Their agenda resembles that of Bossi's Lega Nord (Northern League) which reflects the demands of a section of the northern Italian bourgeoisie. Their attempt to push forward this agenda right in the middle of the negotiations to form the federal government has led to an impasse rarely seen in Belgian politics. A bourgeois newspaper recently compared the government to the living dead, a political zombie. Ministers confess that no one trusts anyone in the cabinet. The main activity of the ministers is to undermine the activity of their "colleagues". Only eight (!) new bills have been presented by the government over a 13-month period. Moreover, it was the "interim government" that was replaced by the "real government" in January that presented them. The present government, that has been in charge since then, has done almost nothing. Can one imagine a worse kind of paralysis? The old system of dealing with regionalist demands - the centrifugal forces among the bourgeois - seems no longer to work.

Ordinary people are either indifferent or just fed up with this state of affairs. It is also true that a layer of the working class and the unions has been affected by nationalist prejudice. One commentator said this was "a crisis without a public". The government is satisfying nobody: not the bosses who want to see some measures in their favour, not the nationalists and, of course, not the workers.

The government could fall by the middle of July. But as there is no political alternative it could teeter on for a while, eventually being recomposed and languishing until the regional elections in 2009. Meanwhile a new right-wing party - a split from the Flemish Liberals (in reality conservatives) - is making serious headway in the polls. There is renewed talk of establishing a kind of "Forza Flandria" (referring to the right-wing bloc around Berlusconi in Italy) a joint collaboration between the Vlaams Belang and that new party of Liberals.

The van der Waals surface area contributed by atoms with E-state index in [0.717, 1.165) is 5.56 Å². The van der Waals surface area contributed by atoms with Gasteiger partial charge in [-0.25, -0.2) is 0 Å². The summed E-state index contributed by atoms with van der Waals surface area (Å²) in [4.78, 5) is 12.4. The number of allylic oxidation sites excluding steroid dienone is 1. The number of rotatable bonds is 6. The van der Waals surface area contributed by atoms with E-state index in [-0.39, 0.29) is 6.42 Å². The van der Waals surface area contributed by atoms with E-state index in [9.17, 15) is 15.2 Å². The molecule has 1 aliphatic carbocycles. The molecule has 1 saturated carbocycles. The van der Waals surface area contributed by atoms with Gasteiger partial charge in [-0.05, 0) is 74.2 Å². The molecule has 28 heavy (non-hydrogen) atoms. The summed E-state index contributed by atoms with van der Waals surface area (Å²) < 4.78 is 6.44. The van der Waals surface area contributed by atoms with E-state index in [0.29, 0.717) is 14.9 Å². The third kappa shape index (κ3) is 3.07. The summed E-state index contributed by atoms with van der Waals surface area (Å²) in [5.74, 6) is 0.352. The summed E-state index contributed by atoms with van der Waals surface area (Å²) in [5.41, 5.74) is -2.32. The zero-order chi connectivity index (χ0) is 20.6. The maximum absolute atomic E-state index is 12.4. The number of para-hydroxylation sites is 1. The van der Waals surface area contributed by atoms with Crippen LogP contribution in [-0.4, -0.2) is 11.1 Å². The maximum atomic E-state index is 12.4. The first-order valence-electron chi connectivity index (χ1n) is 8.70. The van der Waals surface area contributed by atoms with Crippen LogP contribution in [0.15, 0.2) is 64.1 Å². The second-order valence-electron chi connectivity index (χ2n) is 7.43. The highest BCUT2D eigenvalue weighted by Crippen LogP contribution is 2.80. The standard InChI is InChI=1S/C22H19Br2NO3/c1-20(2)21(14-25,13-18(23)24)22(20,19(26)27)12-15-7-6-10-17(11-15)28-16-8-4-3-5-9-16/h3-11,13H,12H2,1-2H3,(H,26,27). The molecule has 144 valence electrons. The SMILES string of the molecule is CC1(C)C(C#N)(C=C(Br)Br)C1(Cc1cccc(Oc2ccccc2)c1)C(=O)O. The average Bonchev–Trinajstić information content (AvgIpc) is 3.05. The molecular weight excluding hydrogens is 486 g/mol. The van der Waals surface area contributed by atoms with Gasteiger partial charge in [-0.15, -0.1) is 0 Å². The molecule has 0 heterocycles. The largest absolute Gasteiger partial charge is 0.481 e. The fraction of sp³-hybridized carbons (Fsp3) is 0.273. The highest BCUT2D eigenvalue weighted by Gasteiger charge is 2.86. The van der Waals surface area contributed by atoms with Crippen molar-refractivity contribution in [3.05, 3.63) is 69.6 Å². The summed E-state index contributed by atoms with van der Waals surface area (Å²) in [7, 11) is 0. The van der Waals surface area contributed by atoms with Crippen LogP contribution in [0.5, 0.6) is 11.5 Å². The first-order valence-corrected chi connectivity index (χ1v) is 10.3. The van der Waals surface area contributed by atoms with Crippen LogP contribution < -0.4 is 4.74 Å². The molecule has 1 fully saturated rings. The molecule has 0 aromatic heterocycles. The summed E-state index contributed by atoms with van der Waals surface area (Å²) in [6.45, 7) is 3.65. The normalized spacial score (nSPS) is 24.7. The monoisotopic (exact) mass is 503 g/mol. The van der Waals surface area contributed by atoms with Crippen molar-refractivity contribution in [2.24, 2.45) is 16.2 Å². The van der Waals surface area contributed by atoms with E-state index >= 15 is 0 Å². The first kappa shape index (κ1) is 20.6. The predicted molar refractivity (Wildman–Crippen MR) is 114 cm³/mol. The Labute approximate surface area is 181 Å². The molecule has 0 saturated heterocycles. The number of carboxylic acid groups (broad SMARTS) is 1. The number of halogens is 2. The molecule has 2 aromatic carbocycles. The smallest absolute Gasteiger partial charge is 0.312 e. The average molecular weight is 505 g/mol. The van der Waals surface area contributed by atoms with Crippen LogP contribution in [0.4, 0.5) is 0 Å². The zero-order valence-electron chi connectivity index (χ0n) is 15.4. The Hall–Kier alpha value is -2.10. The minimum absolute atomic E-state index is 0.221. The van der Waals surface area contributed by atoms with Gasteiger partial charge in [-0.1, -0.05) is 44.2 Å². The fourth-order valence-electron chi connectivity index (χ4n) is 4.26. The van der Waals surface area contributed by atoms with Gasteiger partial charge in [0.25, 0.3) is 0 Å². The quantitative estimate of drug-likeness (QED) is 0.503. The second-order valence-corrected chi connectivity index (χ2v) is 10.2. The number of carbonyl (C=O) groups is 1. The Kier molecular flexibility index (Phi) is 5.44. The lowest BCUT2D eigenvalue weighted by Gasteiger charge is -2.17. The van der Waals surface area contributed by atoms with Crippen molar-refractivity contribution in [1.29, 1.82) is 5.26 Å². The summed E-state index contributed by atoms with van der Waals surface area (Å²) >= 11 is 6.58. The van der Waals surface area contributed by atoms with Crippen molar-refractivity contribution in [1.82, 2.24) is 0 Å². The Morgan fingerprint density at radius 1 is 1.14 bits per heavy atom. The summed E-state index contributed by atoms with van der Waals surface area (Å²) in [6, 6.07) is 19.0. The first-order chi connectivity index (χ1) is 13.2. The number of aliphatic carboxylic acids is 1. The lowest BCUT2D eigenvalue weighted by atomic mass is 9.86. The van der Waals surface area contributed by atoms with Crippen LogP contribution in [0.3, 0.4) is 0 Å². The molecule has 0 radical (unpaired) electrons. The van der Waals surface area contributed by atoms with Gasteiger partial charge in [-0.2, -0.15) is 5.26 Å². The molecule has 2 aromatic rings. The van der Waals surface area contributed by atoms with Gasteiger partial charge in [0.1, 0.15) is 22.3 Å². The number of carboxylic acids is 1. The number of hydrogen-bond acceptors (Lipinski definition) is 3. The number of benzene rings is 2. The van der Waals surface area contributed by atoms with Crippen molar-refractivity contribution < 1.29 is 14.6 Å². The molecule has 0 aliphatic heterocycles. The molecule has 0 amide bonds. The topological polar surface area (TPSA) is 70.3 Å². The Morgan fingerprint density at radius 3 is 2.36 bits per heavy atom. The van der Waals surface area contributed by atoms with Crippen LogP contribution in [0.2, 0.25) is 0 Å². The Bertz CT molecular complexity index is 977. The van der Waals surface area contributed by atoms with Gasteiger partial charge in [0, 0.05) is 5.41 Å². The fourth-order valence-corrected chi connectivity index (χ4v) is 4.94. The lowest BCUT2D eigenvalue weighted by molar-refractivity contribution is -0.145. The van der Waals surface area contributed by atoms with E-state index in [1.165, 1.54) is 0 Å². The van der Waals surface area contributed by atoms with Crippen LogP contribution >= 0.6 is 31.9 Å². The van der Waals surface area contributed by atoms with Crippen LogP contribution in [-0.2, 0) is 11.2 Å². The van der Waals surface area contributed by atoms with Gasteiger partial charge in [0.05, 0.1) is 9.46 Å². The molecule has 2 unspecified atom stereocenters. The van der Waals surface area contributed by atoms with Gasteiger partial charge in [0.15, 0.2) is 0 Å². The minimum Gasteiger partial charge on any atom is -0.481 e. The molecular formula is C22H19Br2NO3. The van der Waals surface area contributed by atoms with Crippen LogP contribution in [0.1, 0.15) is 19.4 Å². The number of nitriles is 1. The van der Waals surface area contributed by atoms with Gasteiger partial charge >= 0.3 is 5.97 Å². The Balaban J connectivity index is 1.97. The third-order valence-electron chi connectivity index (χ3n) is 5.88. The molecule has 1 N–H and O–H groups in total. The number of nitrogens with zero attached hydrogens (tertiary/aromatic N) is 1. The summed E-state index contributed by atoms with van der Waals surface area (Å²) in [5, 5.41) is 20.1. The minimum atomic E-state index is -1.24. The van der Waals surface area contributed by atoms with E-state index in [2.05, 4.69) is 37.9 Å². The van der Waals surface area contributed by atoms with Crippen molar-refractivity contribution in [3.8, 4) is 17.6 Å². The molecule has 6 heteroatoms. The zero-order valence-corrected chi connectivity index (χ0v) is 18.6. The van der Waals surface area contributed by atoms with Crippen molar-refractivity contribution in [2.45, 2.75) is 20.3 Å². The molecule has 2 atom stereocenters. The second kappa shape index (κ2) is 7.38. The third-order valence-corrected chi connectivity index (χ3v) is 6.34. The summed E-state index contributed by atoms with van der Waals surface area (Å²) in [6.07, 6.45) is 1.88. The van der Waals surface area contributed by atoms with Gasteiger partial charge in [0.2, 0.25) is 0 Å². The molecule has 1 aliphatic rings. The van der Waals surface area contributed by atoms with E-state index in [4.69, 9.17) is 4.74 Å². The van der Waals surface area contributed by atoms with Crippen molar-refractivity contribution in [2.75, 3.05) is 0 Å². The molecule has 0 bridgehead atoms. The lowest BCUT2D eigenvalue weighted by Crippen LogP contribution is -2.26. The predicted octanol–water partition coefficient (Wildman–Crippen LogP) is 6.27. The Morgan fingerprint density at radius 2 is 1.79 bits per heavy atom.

This brings back memories of the situation in the second half of the 1970s where one government followed another until a homogenous right-wing government came to power in 1981 and launched a savage attack on the welfare state. Already the public budget specialists have calculated that serious cuts will be necessary very soon. The regional elections of 2009 will therefore play a most important role, as they will have a greater influence than ever on the future of the federal government. Regionalism in Flanders and Wallonia will then play the most pernicious role in attempts to divide and confuse the working class in the face of an attack similar to that of the 1980s. Fortunately, there are already strong countervailing tendencies in favour of class unity in an organised form within the unions, once again thanks to the initiative of the rank and file shop stewards.

Socialists inside and outside the government!